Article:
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Iowa Senate Majority Leader Sets Out Priorities For 2020

jack whitver
John Pemble
Senate Majority Leader Jack Whitver

The top Republican in the Iowa Senate says cutting taxes and addressing the state’s workforce shortage will be major priorities when lawmakers convene for the 2020 legislative session January 13.

Senate Majority Leader Jack Whitver, R-Ankeny, has the authority to set the lawmaking agenda in the 50-person chamber.

“We still have a very uncompetitive tax system,” Whitver said Wednesday in an interview with Iowa Public Radio. “Although we’ve passed significant tax reform, we still have a ways to go as far as our tax environment here in the state of Iowa. And probably the biggest challenge that we face as a state is our workforce.”

In terms of tax changes, Whitver has been talking about a potential plan to raise the statewide sales tax one cent, and use part of the proceeds for a voter-approved natural resources trust fund, and the rest to support income tax cuts.

Republicans enacted sweeping income tax cuts in 2018, but they have not been fully phased in yet. State revenue will have to hit certain growth levels for additional tax cuts to kick in.

Still, Whitver said Senate Republicans will not pass a new tax package in 2020 unless it is effectively a net tax reduction.

Whitver has indicated property taxes and the “backfill”—state dollars paid to communities to make up for commercial property tax cuts—may also be part of the tax conversation in the Senate, especially in relation to paying for mental health services.

“I think one of the biggest priorities we’ll have this year is to address our mental health funding,” Whitver said. “We need to find a reliable, stable, consistent source of funding for that. And right now, that’s paid for on property taxes, and we’re not going to raise property taxes on anybody.”

The top Democrats in the legislature said they are concerned that raising the sales tax and cutting income taxes will negatively affect low-income families, and that it could limit lawmakers’ ability to fund state programs for education and health care.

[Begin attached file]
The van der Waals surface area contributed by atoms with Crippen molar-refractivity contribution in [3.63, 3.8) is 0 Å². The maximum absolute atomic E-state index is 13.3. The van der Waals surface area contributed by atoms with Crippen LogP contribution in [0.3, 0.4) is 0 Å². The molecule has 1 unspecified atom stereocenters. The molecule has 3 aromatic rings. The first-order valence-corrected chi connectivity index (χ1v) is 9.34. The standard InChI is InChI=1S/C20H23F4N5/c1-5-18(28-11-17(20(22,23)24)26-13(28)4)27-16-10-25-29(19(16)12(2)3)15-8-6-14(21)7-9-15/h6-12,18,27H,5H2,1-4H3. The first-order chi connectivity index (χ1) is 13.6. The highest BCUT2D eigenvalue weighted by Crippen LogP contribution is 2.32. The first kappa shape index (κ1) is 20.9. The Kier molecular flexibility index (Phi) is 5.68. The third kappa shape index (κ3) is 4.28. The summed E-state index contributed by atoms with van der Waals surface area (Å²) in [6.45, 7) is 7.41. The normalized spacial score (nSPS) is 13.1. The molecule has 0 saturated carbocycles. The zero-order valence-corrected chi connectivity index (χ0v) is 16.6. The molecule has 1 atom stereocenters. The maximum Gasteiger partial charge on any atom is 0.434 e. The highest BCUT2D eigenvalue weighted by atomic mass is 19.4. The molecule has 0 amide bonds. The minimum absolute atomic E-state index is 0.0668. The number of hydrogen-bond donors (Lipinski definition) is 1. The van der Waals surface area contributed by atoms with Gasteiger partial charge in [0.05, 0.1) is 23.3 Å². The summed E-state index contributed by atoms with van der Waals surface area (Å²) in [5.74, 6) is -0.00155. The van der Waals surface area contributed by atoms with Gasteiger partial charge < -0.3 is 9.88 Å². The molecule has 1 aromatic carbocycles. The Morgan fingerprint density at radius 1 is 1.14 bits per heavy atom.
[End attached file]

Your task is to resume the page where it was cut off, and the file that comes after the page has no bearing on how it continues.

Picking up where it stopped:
Whitver said he is still working with House Republicans and the governor to find a path forward on tax changes. Republican Gov. Kim Reynolds has said she was considering using part of a sales tax increase to fund mental health.

Public assistance changes

Whitver said changing eligibility requirements for public assistance programs like Medicaid and SNAP (food assistance) will also be a priority.

He said adding work reporting requirements for Medicaid would help fill the state’s workforce needs. And he said the state should try to root out waste and fraud.

Republican senators in 2019 passed bills to add work reporting requirements for Medicaid, and to require the Iowa Department of Human Services to check recipients’ eligibility more often. DHS officials informed lawmakers that this would be very expensive. House Republicans did not vote on these proposals in 2019.

Asked about the potential costs of such policies, Whitver said he disputes past fiscal estimates from DHS.

“I’m not asking them to change the fiscal note,” Whitver said. “What I’m asking is to get good, accurate information. And I believe, after meeting with the new director, that we will be able to get better information.”

Kelly Garcia of Texas recently became the Iowa Department of Human Services director.

House Minority Leader Todd Prichard, D-Charles City, said Whitver’s comments about the cost of those policies are “suspect.”

Whitver also acknowledged Medicaid work requirements have been struck down by courts in other states, but he noted the Trump administration is still encouraging states to pursue them.

Responding to governor's criminal justice reform proposals

A governor-appointed criminal justice reform committee is recommending that Iowa pass a “ban the box” law for public employers in Iowa.

It would prevent state, county and city government entities from asking about an applicant’s criminal history before offering an interview, with some exceptions. State entities already do this in practice, but it’s not the law.

Whitver said Senate Republicans have looked at similar legislation before, but it didn’t have the support to pass. 

“Certainly if the governor comes out with a priority on criminal justice reform, we’re going to work with her on that,” Whitver said. “I do have concerns when you tell employers they can’t ask about who they’re hiring, but we want to make sure whatever we do, we’re putting Iowans in a safe position and employers, I think, have a right to know who they’re hiring.”

It’s not clear if Reynolds will make this specific policy a priority, but members of her task force said it would be a good step in helping people get a job after being in prison. 

In April, Senate Republicans blocked Reynolds’ proposed constitutional amendment to automatically restore voting rights to people with felony convictions after they complete their sentence.

Whitver said they are still trying to decide on more restrictions for felon voting rights, such as permanently barring people convicted of violent crimes from voting.

Katarina Sostaric is IPR's State Government Reporter